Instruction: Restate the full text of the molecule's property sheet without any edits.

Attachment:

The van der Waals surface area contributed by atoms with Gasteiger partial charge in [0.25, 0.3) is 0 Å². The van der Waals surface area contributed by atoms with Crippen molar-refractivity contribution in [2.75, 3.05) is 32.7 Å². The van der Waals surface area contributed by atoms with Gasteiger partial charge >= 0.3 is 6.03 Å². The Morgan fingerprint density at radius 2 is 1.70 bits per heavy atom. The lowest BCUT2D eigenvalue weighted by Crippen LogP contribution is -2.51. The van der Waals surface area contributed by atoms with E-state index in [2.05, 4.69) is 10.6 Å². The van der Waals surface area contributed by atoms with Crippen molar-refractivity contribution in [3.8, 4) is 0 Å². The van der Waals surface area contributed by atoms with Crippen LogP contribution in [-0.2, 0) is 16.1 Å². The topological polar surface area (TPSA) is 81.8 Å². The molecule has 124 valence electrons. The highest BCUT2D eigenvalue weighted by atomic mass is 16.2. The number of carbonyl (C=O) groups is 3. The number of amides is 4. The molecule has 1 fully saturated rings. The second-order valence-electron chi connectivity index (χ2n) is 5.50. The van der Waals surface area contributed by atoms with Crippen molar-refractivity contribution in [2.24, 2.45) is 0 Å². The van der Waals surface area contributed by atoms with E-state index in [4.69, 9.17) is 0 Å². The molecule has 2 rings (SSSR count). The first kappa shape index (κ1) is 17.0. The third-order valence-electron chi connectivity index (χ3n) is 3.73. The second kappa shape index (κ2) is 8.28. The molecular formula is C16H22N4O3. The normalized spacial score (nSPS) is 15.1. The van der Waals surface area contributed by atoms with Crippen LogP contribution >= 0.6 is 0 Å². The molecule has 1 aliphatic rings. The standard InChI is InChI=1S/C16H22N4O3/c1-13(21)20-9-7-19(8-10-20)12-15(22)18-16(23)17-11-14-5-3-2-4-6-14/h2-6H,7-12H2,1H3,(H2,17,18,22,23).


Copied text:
The van der Waals surface area contributed by atoms with Gasteiger partial charge in [0.25, 0.3) is 0 Å². The van der Waals surface area contributed by atoms with Crippen molar-refractivity contribution in [2.75, 3.05) is 32.7 Å². The van der Waals surface area contributed by atoms with Gasteiger partial charge >= 0.3 is 6.03 Å². The Morgan fingerprint density at radius 2 is 1.70 bits per heavy atom. The lowest BCUT2D eigenvalue weighted by Crippen LogP contribution is -2.51. The van der Waals surface area contributed by atoms with E-state index in [2.05, 4.69) is 10.6 Å². The van der Waals surface area contributed by atoms with Crippen molar-refractivity contribution in [3.8, 4) is 0 Å². The van der Waals surface area contributed by atoms with Crippen LogP contribution in [-0.2, 0) is 16.1 Å². The topological polar surface area (TPSA) is 81.8 Å². The molecule has 124 valence electrons. The highest BCUT2D eigenvalue weighted by atomic mass is 16.2. The number of carbonyl (C=O) groups is 3. The number of amides is 4. The molecule has 1 fully saturated rings. The second-order valence-electron chi connectivity index (χ2n) is 5.50. The van der Waals surface area contributed by atoms with Crippen molar-refractivity contribution in [2.24, 2.45) is 0 Å². The van der Waals surface area contributed by atoms with E-state index in [4.69, 9.17) is 0 Å². The molecule has 2 rings (SSSR count). The first kappa shape index (κ1) is 17.0. The third-order valence-electron chi connectivity index (χ3n) is 3.73. The second kappa shape index (κ2) is 8.28. The molecular formula is C16H22N4O3. The normalized spacial score (nSPS) is 15.1. The van der Waals surface area contributed by atoms with Crippen LogP contribution >= 0.6 is 0 Å². The molecule has 1 aliphatic rings. The standard InChI is InChI=1S/C16H22N4O3/c1-13(21)20-9-7-19(8-10-20)12-15(22)18-16(23)17-11-14-5-3-2-4-6-14/h2-6H,7-12H2,1H3,(H2,17,18,22,23).